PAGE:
Free Fonts With Personality And Style
When working on a project yourself, freebies like these can come to the rescue when you have to get along on a tight budget but, more often that that, they simply are the missing piece that’ll make your design complete.
In this post, we hand-picked 30 fonts that are bound to give your project the finishing touch, and maybe even inspire you to something entirely new. The fonts can all be downloaded for free. However, please note that some of them are free for personal use only and are clearly marked as such in the description. Also, please be sure to check the license agreements before using a font in your project as they may change from time to time.
For more free font goodness, also check out the following posts:
- 30 Great Free Fonts for 2019
- 55 Beautiful Free High-Quality Fonts To Jazz Up Your Designs
- 30 Brilliant Corporate Fonts
- 40 Delightful High-Quality Free Fonts
Luis Calzadilla’s font L-7 Stencil is a good match for all those occasions when you want to make a bold statement while keeping the typeface itself rather than sleek and slim. Characteristic for the sans-serif font are the stencil-style, fragmented letters and the rounded terminals. The font supports capital letters and numbers and can be used for free in personal projects. If you want to use it in a commercial project, please be sure to credit the designer.
It’s not only the name of the brush sans Westfalia that wakes allusions of the famous campervan. With its hand-drawn feel, messy edges, and varied line thickness, the font also caters for a warm feeling of authenticity and adventure. Westfalia comes in one weight, with capital letters, numbers and punctuation marks, and works especially well as bold headings or on posters. It’s free to use for both personal and commercial projects.
If you’re looking for something to add a personal touch to your projects, the modern calligraphy typeface Setta Script might be for you. It comes with 244 glyphs and 69 alternate characters with Opentype features. Ligatures are also supported. A perfect match for greeting cards and invitations.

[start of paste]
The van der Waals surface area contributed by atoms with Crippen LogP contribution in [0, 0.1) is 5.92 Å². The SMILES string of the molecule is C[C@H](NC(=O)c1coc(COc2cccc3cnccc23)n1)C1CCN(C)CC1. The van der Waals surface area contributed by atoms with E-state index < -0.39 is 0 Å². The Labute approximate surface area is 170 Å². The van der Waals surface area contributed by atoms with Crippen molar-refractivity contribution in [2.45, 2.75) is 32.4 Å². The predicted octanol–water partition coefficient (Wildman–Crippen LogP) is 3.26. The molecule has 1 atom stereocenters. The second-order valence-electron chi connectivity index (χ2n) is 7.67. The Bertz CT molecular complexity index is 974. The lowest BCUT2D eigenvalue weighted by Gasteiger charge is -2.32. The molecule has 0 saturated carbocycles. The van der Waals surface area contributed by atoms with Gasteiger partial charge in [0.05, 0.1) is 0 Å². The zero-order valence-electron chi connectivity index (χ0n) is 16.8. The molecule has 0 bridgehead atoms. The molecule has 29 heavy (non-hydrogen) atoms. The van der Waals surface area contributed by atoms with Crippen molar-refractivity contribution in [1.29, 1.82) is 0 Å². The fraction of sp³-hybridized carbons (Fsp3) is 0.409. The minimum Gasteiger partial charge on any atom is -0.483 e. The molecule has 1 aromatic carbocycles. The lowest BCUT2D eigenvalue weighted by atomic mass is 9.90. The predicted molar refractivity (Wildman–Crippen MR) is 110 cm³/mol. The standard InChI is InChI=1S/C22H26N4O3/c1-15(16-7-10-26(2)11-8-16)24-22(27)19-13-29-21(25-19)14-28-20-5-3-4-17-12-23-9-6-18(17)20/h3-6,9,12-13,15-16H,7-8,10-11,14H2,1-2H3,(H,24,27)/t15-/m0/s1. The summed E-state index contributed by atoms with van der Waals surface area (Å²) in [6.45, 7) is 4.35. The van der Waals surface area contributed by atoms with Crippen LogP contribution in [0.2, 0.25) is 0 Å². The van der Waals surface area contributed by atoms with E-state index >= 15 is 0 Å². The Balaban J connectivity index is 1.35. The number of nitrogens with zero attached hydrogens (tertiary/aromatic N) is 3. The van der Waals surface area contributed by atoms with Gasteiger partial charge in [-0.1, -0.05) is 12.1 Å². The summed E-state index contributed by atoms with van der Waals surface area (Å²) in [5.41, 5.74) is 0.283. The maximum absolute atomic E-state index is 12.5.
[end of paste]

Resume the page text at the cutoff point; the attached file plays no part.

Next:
Inspired by the old growth forests of the West Coast, Old Growth is a rough sans-serif font with edges as uneven as the treetops in the woods. This one works especially well for branding, quotes, and headlines. You’re free to use the font to your liking in personal as well as commercial projects.
Inspired by the typography of the 1920’s, Marius Kempken designed Moderne Sans. The typeface is based on uppercase letters, but lowercase letters and numbers are included in the font, too. You may use Moderne Sans freely in both personal as well as commercial work.
The font family Octanis beautifully merges the new and the old. It comes in eight styles ranging from modern, even a bit futuristic sans-serif versions to a rather vintage-inspired slab serif. A nice choice for headlines and logos, but also paragraphs of text look great with it. You may use the typeface for free in both personal and commercial projects.
A balanced upright script with style and moxie. That’s Escafina. Escafina is a modern interpretation of the letters you usually find in mid-century advertising and signage. It comes in three styles (high, medium, and low) and supports over 100 languages. Personal licenses are pay-as-you-want.